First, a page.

UT’s Nuclear Engineering Department has climbed from the twelfth-ranked program in US News and World Report to the fifth-ranked in just four years.
One of the reasons why: the amount of research conducted in the department.
That was a key point College of Engineering Dean Wayne Davis and department head Wes Hines shared with the UT Board of Trustees Wednesday.
Investment in research almost quadrupled from 2008 to 2013, climbing from $2.1 million to $8.2 million over that span.
In that same period, the department has grown from seven tenure-track faculty members to sixteen—three of whom are Governor’s Chairs.
The number of bachelor’s degrees earned has also doubled from twenty-eight to fifty-six over that same time. The number of master’s degrees awarded went from fourteen to twenty-five and doctoral degrees almost tripled, from twenty-one to sixty-one.
“Really, Governor’s Chairs allowed us to do this,” said Hines. “Before, you had seven faculty members trying to teach all of the courses, which didn’t leave a lot for research. With the addition of all the faculty, we can spread the load out and, in turn, that leaves a lot more time for research.”
UT’s total nuclear engineering enrollment is now 339 students between all levels, second to only Texas A&M, and its number of master’s students is the highest in the country.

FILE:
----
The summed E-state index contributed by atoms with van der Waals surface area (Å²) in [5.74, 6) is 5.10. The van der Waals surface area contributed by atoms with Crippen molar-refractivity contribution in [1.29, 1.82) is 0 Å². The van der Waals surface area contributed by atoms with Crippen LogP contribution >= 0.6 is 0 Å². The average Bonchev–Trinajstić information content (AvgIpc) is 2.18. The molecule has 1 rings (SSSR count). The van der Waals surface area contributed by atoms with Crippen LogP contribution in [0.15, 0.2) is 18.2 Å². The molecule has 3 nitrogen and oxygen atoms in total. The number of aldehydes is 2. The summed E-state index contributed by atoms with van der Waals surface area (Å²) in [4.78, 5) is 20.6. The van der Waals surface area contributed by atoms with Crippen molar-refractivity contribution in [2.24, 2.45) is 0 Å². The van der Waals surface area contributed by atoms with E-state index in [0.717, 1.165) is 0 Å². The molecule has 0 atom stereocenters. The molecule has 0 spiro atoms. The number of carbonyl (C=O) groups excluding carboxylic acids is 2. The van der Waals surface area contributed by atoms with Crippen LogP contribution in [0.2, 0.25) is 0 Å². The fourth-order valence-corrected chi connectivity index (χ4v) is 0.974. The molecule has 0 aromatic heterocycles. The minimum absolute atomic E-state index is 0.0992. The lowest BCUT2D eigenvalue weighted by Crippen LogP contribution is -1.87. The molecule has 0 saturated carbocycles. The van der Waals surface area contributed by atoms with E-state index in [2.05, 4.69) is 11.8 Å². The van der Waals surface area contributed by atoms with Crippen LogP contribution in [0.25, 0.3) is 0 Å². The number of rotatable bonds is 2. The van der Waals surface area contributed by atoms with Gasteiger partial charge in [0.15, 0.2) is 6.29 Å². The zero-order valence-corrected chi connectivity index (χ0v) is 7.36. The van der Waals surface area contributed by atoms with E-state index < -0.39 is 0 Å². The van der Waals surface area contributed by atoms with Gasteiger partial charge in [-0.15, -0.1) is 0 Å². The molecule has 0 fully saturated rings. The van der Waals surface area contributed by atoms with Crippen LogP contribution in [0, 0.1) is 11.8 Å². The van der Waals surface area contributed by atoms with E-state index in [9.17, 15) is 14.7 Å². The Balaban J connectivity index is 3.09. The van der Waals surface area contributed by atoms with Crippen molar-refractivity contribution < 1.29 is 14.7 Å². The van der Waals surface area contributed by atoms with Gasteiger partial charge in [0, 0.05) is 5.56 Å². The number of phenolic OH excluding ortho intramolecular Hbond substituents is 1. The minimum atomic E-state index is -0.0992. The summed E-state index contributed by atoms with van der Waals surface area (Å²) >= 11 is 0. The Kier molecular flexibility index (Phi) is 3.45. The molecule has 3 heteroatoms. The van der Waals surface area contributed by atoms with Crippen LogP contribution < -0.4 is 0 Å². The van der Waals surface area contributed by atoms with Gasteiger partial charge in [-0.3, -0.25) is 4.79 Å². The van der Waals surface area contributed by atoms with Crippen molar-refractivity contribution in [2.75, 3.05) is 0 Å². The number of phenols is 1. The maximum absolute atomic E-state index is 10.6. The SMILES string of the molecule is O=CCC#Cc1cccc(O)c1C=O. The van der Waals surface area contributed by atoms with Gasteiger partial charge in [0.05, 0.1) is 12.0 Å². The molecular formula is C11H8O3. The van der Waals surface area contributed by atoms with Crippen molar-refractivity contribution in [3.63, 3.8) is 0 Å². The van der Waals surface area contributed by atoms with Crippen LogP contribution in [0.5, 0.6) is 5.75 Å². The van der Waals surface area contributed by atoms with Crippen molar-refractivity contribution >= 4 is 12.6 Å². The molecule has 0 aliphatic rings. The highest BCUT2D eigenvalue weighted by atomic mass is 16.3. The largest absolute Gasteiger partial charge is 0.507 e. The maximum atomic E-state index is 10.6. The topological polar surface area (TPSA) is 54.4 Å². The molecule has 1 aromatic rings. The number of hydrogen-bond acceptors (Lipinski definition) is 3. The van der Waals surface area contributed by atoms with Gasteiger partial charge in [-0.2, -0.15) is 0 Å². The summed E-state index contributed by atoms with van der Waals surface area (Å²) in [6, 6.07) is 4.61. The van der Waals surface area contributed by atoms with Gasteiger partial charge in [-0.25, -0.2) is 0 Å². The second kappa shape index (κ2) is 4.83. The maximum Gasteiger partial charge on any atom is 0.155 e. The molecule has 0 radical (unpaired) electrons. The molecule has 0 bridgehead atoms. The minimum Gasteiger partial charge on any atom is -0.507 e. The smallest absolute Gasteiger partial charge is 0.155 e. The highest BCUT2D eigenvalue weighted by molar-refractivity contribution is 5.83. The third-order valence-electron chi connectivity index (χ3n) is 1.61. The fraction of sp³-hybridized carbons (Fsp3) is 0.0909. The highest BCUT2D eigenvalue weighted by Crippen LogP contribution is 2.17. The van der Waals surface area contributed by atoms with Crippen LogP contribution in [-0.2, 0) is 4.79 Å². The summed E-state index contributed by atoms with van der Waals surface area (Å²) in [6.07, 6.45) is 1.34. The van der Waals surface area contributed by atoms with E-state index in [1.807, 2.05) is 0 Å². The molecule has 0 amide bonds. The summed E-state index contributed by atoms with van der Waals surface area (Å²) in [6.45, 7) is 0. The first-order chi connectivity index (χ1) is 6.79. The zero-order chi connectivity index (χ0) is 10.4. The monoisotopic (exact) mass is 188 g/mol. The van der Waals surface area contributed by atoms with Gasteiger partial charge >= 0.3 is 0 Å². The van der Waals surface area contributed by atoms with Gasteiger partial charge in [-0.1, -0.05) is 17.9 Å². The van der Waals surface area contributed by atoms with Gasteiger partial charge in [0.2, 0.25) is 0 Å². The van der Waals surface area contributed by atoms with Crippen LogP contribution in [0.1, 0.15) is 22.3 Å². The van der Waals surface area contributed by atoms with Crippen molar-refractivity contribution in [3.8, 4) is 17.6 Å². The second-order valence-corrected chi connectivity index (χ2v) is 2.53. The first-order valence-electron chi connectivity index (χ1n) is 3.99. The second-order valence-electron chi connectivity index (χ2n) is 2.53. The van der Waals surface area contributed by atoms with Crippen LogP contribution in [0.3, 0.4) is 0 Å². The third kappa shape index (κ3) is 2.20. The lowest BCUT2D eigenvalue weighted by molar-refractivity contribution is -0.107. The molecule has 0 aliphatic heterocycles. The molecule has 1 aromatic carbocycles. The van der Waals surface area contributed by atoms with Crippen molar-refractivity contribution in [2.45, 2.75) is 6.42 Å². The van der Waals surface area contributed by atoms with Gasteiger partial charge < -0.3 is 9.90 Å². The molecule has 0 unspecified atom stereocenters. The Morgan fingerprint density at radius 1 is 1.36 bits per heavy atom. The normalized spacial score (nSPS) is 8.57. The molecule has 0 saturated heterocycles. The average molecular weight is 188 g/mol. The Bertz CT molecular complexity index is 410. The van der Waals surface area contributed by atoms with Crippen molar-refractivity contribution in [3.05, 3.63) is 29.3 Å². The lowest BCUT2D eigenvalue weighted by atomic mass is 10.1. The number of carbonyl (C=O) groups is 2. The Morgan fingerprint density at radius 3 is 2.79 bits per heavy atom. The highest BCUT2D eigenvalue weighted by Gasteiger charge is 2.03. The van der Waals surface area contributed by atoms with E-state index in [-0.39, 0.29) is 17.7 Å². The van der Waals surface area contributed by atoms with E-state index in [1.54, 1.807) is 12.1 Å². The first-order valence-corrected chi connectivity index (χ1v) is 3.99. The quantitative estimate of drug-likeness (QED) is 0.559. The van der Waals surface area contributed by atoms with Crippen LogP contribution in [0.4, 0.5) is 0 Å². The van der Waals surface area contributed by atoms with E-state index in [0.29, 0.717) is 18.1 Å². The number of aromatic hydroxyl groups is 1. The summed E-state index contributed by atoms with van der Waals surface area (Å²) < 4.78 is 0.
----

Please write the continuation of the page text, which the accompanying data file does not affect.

All of those factors have helped the department achieve its Top Five goal well ahead of the self-established 2017 deadline, but Davis said one obstacle remains before it can climb higher: facilities.
“We have the number-four public nuclear engineering department in a building that was the original power plant for the campus in 1925,” said Davis.
Davis highlighted that the department had the highest average grade point average and mathematics score on the ACT—4.06 and 32, respectively—of any public school in the state or in the Southeastern Conference.
The problem, Davis continued, is that at some point bringing parents of those students into Pasqua Hall, where the department is housed, or to Estabrook Hall, which was built in 1898 and houses the freshman engineering program, begins to run the risk of alienating the very people UT hopes to attract.
“That aspect is the single biggest challenge in the College of Engineering,” said Davis.
The presentation highlighted that plans to upgrade both facilities are on the table, with $12 million in private funds already secured toward the project, but that state funding is needed for the effort to move forward.
C O N T A C T :
David Goddard (865-974-0683, email@example.com)